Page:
Microdot - A Four-Bit Microcontroller Designed for Distributed Low-End Computing in Satellites
Date of Award
Master of Science
Department of Electrical and Computer Engineering
James A. Lott, PhD
Many satellites are an integrated collection of sensors and actuators that require dedicated real-time control. For single processor systems, additional sensors require an increase in computing power and speed to provide the multi-tasking capability needed to service each sensor. Faster processors cost more and consume more power, which taxes a satellite's power resources and may lead to shorter satellite lifetimes. An alternative design approach is a distributed network of small and low power microcontrollers designed for space that handle the computing requirements of each individual sensor and actuator. The design of microdot, a four-bit microcontroller for distributed low-end computing, is presented. The design is based on previous research completed at the Space Electronics Branch, Air Force Research Laboratory (AFRL/VSSE) at Kirtland AFB, NM, and the Air Force Institute of Technology at Wright-Patterson AFB, OH. The Microdot has 29 instructions and a 1K x 4 instruction memory. The distributed computing architecture is based on the Philips Semiconductor I2C Serial Bus Protocol. A prototype was implemented and tested using an Altera Field Programmable Gate Array (FPGA). The prototype was operable to 9.1 MHz. The design was targeted for fabrication in a radiation-hardened-by-design gate-array cell library for the TSMC 0.35 micrometer CMOS process.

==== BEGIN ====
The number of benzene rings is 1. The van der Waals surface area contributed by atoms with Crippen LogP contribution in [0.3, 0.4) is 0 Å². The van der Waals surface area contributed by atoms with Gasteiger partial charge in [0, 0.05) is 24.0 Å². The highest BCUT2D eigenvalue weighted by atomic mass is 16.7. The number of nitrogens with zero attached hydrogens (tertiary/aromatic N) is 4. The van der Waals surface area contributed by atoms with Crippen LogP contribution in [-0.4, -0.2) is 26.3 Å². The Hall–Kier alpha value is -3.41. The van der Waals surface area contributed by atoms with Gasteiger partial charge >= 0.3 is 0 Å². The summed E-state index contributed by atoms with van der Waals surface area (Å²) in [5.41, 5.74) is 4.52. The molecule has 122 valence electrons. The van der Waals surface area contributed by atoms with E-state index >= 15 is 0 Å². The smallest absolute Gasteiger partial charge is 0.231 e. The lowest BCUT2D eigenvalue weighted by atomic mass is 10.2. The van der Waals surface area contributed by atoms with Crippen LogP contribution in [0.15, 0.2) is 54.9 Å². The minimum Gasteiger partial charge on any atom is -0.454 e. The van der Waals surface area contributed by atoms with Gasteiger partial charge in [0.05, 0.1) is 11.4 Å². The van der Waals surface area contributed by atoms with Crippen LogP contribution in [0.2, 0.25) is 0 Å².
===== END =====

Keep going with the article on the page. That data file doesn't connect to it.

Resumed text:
DTIC Accession Number
Woodcock, Anthony R., "Microdot - A Four-Bit Microcontroller Designed for Distributed Low-End Computing in Satellites" (2002). Theses and Dissertations. 4465.